Benign ; malignant salivary gland tumors: comparison of immunohistochemical expression of e-cadherin

Department of Oral Pathology, S.D.M. College of Dental Sciences and Hospital, Dharwad 580 009, Karnataka, India.
Oral Oncology (Impact Factor: 3.61). 11/2008; 45(7):594-9. DOI: 10.1016/j.oraloncology.2008.08.004
Source: PubMed


The aim of the present study was to assess any variation in the immunohistochemical expression of E-cadherin in benign and malignant salivary gland tumors. A total of 60 cases of benign and malignant salivary gland tumors were evaluated immunohistochemically for E-cadherin expression. These included 10 cases of pleomorphic adenoma (PA), 2 cases of canalicular adenoma (CA), 2 cases of myoepithelioma (MY), 24 cases of adenoid cystic carcinoma (ACC), 12 cases of mucoepidermoid carcinoma (MEC), 9 cases of adenocarcinoma (AC) and 1 case of carcinoma ex pleomorphic adenoma (Ca Ex PA). 48 cases (80%) showed positive expression, in which benign tumors exhibited relatively increased reactivity (85.7%) as compared to the malignant tumors (78.3%). 10 PA, 2 MY, 20 ACC, 9 MEC, 6 AC and 1 Ca Ex PA expressed E-cadherin. Negative expression was evident in CA, ACC, MEC and AC. Statistically significant reduction in reactivity was evident in mucoepidermoid carcinoma and adenocarcinoma, when compared to pleomorphic adenoma.

Download full-text


Available from: Sudeendra Prabhu, Aug 19, 2014
  • Source

    Full-text · Article · Jan 1974
  • [Show abstract] [Hide abstract]
    ABSTRACT: The aim of this study was to investigate the presence of CD1a-positive Langerhans cells and their relationship with E-cadherin in minor salivary gland tumors. Twenty-seven minor salivary gland tumors were investigated using immunohistochemistry for CD1a and E-cadherin. A significant difference regarding the mean density of CD1a-positive Langerhans cells was observed between pleomorphic adenomas and malignant tumors studied (P = 0.001). No CD1a-positive cells were detected in most cases (n = 5) of cystic adenoid carcinomas. CD1a-positive cells were detected in one mucoepidermoid carcinoma case, and six low-grade polymorphous adenocarcinomas cases. Comparison of the mean density of CD1a-positive cells between the three malignant tumors showed no significant difference (P = 0.127). No significant difference was observed in the presence of E-cadherin between tumors (P = 0.73), but it was detected in 24 cases. The lack of CD1a-positive in malignant salivary gland tumors facilitates the neoplastic development and suggests that these cells might be useful as auxiliary diagnostic and prognostic tool in minor salivary gland tumors. Furthermore, it is suggested that E-cadherin mediates cell adhesion in these tumors although we did not demonstrate significance.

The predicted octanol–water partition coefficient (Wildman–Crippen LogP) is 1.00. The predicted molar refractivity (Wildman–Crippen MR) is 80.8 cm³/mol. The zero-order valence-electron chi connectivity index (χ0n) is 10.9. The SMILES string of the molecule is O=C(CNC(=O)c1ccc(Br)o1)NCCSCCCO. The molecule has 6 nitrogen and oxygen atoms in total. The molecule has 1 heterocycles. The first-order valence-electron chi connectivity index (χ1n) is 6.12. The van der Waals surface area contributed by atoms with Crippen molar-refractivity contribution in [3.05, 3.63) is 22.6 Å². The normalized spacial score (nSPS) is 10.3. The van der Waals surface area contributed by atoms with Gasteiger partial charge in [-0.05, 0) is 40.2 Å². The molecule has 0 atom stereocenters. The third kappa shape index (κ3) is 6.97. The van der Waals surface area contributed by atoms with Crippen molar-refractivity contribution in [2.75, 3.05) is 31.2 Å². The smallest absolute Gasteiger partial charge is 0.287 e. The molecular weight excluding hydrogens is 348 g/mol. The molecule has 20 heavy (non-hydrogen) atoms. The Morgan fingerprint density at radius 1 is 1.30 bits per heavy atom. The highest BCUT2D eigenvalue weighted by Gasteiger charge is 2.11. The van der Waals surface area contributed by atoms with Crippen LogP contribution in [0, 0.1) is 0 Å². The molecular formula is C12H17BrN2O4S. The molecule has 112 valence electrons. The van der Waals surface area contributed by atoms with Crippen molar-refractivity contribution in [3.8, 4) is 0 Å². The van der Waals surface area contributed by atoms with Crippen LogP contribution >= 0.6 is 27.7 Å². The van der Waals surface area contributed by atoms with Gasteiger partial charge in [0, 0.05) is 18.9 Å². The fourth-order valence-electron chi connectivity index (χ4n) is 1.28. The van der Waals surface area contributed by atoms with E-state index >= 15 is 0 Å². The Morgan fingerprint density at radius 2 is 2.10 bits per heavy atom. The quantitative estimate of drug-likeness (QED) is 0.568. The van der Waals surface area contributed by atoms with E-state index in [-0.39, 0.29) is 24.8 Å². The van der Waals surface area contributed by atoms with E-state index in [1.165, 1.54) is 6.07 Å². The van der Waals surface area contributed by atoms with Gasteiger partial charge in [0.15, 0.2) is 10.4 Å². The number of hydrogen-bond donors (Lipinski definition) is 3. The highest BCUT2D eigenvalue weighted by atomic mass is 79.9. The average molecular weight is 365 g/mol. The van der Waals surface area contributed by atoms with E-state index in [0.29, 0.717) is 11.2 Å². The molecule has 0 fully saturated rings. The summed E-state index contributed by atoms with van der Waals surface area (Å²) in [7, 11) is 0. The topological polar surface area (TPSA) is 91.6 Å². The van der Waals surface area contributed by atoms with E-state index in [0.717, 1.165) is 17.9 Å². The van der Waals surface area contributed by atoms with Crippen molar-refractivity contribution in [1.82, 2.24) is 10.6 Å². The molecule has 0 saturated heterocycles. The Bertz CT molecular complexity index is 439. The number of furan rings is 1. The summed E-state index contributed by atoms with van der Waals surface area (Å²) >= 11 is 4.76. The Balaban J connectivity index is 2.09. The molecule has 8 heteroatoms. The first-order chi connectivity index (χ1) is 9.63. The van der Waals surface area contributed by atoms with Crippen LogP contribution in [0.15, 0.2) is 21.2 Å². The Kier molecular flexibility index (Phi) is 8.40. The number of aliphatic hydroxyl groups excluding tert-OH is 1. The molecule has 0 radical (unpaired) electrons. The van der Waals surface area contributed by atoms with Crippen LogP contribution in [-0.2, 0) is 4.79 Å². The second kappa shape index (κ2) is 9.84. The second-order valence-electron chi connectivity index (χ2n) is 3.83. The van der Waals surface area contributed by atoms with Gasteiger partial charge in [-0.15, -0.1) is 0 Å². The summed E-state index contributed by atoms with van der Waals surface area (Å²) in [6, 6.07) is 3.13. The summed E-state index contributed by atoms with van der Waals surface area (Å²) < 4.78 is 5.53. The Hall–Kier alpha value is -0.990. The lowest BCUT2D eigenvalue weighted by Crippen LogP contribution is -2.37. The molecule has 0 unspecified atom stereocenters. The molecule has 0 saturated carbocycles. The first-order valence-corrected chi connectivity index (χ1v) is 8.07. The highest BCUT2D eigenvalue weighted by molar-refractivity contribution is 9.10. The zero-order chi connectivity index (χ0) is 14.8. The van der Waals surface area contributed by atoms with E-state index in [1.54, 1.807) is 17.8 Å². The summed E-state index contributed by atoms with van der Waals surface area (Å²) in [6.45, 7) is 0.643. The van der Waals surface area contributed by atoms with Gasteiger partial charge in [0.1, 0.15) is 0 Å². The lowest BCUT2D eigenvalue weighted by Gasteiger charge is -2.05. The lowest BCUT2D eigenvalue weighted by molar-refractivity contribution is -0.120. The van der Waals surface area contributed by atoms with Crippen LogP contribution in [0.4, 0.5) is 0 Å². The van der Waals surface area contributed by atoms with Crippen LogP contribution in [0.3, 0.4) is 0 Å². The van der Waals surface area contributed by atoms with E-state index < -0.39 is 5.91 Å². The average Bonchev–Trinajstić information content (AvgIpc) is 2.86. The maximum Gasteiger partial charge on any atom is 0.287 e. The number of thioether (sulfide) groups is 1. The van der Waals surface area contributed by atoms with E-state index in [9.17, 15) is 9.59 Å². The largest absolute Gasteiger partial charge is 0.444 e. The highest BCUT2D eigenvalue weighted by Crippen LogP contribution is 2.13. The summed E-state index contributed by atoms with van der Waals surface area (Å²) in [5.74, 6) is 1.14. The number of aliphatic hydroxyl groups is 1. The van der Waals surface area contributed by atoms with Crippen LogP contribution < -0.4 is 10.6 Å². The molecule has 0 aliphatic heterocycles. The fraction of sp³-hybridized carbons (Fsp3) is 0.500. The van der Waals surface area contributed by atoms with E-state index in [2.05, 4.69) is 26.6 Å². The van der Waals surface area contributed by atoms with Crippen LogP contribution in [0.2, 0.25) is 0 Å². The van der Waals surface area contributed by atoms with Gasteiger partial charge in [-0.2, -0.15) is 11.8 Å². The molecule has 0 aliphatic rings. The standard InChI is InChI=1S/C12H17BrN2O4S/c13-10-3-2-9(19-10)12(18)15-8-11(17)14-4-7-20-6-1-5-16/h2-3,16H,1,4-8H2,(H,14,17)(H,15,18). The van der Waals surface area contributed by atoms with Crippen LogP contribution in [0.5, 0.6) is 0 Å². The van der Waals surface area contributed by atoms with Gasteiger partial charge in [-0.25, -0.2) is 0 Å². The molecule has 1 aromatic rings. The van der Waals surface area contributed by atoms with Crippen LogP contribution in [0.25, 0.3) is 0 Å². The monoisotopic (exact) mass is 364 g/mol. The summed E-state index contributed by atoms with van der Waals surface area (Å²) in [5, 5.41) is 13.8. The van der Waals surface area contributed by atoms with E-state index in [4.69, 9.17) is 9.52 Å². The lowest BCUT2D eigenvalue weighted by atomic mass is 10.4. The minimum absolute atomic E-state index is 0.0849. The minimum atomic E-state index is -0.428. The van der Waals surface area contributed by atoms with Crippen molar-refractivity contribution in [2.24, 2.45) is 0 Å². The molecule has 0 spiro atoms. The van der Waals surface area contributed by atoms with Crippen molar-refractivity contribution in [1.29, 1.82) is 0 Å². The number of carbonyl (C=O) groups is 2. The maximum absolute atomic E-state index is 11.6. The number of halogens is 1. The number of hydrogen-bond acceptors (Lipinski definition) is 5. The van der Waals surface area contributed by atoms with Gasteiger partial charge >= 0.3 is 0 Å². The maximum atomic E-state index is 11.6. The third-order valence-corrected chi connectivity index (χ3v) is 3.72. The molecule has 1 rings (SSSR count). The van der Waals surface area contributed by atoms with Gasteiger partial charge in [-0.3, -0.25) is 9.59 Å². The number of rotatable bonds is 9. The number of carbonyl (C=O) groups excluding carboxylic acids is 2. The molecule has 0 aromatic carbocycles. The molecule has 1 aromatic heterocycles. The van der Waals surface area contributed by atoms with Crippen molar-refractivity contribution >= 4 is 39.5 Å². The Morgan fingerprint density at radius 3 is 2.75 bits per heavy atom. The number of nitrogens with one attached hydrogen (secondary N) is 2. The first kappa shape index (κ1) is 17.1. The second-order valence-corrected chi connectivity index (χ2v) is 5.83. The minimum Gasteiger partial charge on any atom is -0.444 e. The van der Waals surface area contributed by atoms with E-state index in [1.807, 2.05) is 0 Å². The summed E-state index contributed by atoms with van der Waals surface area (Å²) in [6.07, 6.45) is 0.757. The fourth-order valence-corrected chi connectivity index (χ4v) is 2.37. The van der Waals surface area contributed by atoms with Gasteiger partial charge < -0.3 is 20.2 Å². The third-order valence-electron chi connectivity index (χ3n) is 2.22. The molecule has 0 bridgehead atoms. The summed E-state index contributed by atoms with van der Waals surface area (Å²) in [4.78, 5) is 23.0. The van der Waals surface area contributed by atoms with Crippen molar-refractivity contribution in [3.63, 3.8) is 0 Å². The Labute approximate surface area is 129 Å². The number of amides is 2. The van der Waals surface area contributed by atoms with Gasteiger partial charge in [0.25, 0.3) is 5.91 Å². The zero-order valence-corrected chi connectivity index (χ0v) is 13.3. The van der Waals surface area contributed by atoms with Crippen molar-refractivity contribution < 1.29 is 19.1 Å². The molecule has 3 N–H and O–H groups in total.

No preview · Article · May 2011 · Journal of Oral Pathology and Medicine
  • Source
    [Show abstract] [Hide abstract]
    ABSTRACT: Carcinoma ex pleomorphic adenoma (Ca ex PA) is a carcinoma arising from a primary or recurrent benign pleomorphic adenoma. It often poses a diagnostic challenge to clinicians and pathologists. This study intends to review the literature and highlight the current clinical and molecular perspectives about this entity. The most common clinical presentation of CA ex PA is of a firm mass in the parotid gland. The proportion of adenoma and carcinoma components determines the macroscopic features of this neoplasm. The entity is difficult to diagnose pre-operatively. Pathologic assessment is the gold standard for making the diagnosis. Treatment for Ca ex PA often involves an ablative surgical procedure which may be followed by radiotherapy. Overall, patients with Ca ex PA have a poor prognosis. Accurate diagnosis and aggressive surgical management of patients presenting with Ca ex PA can increase their survival rates. Molecular studies have revealed that the development of Ca ex PA follows a multi-step model of carcinogenesis, with the progressive loss of heterozygosity at chromosomal arms 8q, then 12q and finally 17p. There are specific candidate genes in these regions that are associated with particular stages in the progression of Ca ex PA. In addition, many genes which regulate tumour suppression, cell cycle control, growth factors and cell-cell adhesion play a role in the development and progression of Ca ex PA. It is hopeful that these molecular data can give clues for the diagnosis and management of the disease.
    Full-text · Article · Jul 2011 · Head and Neck Pathology
Show more